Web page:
WP_20160116_13_27_55_Pro.jpg

    Toyota made it real difficult but not impossible to screw up. Pictured are the most negative and positive connection at the relays. Notice how close together they are? Too close for comfort. With the safety plug in there would be 300 volts across them. With the plug out there is zero volts. What about the guy that forgets to pull the plug? I have bought loose packs with the plug installed. It's stupid, but people will do stupid stuff. There is no need to go in there before the pack is disarmed.


    [​IMG]

    This is the backside of a Gen II after the front bus bars have been removed. The orange cables are a simple loop to the plug and back. They are not the positive or negative anything. Think of the black cover, cables, and plug as nothing more than a quick release bus bar. Without that external quick release a battery would be really dangerous to open up. The Gen II safety plug has a 125 amp fuse inside. The Gen I has the fuse in the plug holder.


    WP_20160116_13_28_20_Pro.jpg

    High voltage batteries are dangerous. Lot's of people will read and follow behind. Let's all be safe.

    Brad



     
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  12. DRACO

    DRACO Member

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    Oh Thank You Master Brad!

    This is exactly what I was looking for, contribution from more experienced members like you to chime in and assist us amateur DIYers. I sincerely appreciate you taking the time to point us all in the CORRECT and SAFE direction. I searched, read and watched countless videos. I was pretty disappointed in what I found as a "guide".

    I totally concur, the Orange plug from the Invertor could have a definite charge from the capacitor. On my very first removal/tear down. I did put a DVM on the two posts to insure there was no residual charge. In fact, this part was scaring the poop out of me. I WILL INSERT YOUR STEPS.

    LEADs, Here Here, Yes, I too had a mishap. Moron me used a brass wire brush to clean the residue on the nut removed leads, uhhhh. NO! I was so lucky the handle was made of wood. But I got a nice size arc and worried I damaged the cell. Nope just carbon residue from the spark. Glad to know about the rear thick orange wires are insignificant, I was just being methodical in my tear down procedures :D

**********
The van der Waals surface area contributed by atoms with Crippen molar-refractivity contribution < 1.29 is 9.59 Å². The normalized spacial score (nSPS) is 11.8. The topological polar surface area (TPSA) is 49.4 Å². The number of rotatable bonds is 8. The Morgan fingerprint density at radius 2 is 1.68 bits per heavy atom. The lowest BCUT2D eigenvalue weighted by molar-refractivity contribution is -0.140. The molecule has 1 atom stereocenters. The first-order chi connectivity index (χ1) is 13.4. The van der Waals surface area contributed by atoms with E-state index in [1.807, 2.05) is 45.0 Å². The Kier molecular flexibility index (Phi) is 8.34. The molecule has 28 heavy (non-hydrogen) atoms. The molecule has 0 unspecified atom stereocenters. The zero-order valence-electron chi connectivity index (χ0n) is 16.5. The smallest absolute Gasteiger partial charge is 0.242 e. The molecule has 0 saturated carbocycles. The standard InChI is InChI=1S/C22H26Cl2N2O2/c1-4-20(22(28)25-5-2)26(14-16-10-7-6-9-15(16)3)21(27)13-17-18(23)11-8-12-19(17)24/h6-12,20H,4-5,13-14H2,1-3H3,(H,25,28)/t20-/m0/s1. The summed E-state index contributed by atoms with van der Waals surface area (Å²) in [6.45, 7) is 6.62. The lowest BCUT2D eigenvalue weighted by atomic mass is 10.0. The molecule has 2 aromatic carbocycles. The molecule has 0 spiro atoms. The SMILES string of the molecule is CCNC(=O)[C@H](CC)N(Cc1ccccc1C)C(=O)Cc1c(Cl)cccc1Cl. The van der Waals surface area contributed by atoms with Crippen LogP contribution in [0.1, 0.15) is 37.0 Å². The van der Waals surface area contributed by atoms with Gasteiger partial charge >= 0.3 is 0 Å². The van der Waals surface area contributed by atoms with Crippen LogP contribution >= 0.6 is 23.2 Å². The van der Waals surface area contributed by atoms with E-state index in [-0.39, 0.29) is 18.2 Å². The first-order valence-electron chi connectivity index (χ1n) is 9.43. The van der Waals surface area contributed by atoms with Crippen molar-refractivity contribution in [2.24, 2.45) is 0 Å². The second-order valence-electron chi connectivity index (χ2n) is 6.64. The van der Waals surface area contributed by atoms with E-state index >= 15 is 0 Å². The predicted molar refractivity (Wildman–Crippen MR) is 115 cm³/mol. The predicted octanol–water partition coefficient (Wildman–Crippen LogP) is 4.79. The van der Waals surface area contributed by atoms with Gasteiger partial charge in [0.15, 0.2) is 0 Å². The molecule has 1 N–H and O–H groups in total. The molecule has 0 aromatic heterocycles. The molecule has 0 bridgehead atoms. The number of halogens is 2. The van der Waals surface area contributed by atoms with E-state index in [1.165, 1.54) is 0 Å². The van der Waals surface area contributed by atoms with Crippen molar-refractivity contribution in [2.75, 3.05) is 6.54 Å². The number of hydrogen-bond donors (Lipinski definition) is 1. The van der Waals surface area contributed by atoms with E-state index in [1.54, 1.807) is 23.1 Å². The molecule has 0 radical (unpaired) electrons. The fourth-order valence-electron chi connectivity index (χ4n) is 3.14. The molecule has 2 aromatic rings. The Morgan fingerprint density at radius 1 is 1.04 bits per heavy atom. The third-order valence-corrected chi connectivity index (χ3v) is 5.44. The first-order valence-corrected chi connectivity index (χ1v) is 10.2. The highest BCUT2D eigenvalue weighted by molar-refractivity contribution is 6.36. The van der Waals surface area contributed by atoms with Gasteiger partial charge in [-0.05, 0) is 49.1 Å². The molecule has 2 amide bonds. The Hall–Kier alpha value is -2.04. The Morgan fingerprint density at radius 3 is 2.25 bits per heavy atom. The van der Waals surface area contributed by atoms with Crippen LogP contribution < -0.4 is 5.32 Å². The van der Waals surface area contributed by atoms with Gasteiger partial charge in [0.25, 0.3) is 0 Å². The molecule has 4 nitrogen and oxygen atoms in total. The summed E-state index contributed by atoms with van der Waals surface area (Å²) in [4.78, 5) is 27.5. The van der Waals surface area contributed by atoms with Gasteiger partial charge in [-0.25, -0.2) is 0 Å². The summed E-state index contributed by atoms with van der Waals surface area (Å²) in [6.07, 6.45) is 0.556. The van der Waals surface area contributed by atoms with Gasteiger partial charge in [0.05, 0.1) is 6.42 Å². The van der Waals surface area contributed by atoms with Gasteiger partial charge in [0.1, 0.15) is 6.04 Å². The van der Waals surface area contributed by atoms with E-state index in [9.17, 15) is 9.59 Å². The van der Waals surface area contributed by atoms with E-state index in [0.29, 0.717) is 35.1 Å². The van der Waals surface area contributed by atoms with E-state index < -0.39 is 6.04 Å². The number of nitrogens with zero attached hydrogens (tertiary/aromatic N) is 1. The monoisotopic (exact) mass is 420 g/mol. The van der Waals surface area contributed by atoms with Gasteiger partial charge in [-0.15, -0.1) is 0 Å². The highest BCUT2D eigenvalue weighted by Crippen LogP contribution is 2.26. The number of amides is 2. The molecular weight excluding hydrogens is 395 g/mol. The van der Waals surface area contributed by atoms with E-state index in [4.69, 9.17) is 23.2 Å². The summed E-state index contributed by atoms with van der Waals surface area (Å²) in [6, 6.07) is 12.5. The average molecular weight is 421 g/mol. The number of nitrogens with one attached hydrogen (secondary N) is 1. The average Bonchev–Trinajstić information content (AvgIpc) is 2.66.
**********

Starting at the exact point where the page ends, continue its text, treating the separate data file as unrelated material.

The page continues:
Again thank you for your contribution!

    Jim

     
    #12 DRACO, Jan 17, 2016
    Last edited: Jan 17, 2016
  13. DRACO

    DRACO Member

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    Update:

    I am happy to report MIL's Prius is Happy and Healthy

    [​IMG]
     
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  14. DRACO

    DRACO Member

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    Update:

    Well, Block 15, threw a CEL "battery too weak", checked TIS, confirmed plus P3006 of course, the block went down to 11.1 volts and charged high as 20.2 volts, swapped the older cell ( cold voltage alone was 6.03 volts vs 8.11 of the NOS ) out right away to insure it will not swell due to overcharging observed on TIS

    3 hours, She is all well now. Man I am really fast on tear down and assembly :-P.

    Happy and Healthy New Years everyone.

    ( Haven't been around lately, rebuilding my 911's engine with 316K miles on it )
     
  15. keczap256

    keczap256 New Member

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    Can I replace battery gen1 by battery from prius gen 2?
     
  16. Cofi

    Cofi Junior Member

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    Does anyone have backups of the pictures in the op ??
     
  17. velosolex50

    velosolex50 New Member

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    Thanks for the writeup and pics, and cautionary words. It helped give me the confidence to change the HV battery in my 2001 car, which is all good now with a brand new Toyota replacement. I'm also impressed they were able to supply a new one for such an old car.
     
  18. co_otter

    co_otter New Member

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    Thanks for this thread and others like it on this forum. I recently bought at 2003 Prius from a friend with 200k mi on it for $600. The 12v battery was dead as was the HV battery.

    I wound-up not doing the work myself because after reading some good reviews on this forum I contacted GreenTec who has a shop here in Denver. They replaced the battery for me for only $100 more than the price of the battery and did it in 45 mins.... I like doing things myself but that - to me - was worth my time. Furthermore the warranty now covers their installation and re-installation if it goes bad.

    For the 12v battery I also wound-up going the easy-route and I ordered one from a Toyota dealership just so I could swap and go with it. I have two jobs and 4 kids and I'm pretty limited on spare time in my life. ;)

    All that lands me $2,500 invested into this car - BUT - it now literally drives like NEW and with any luck will go another 100-200k mi!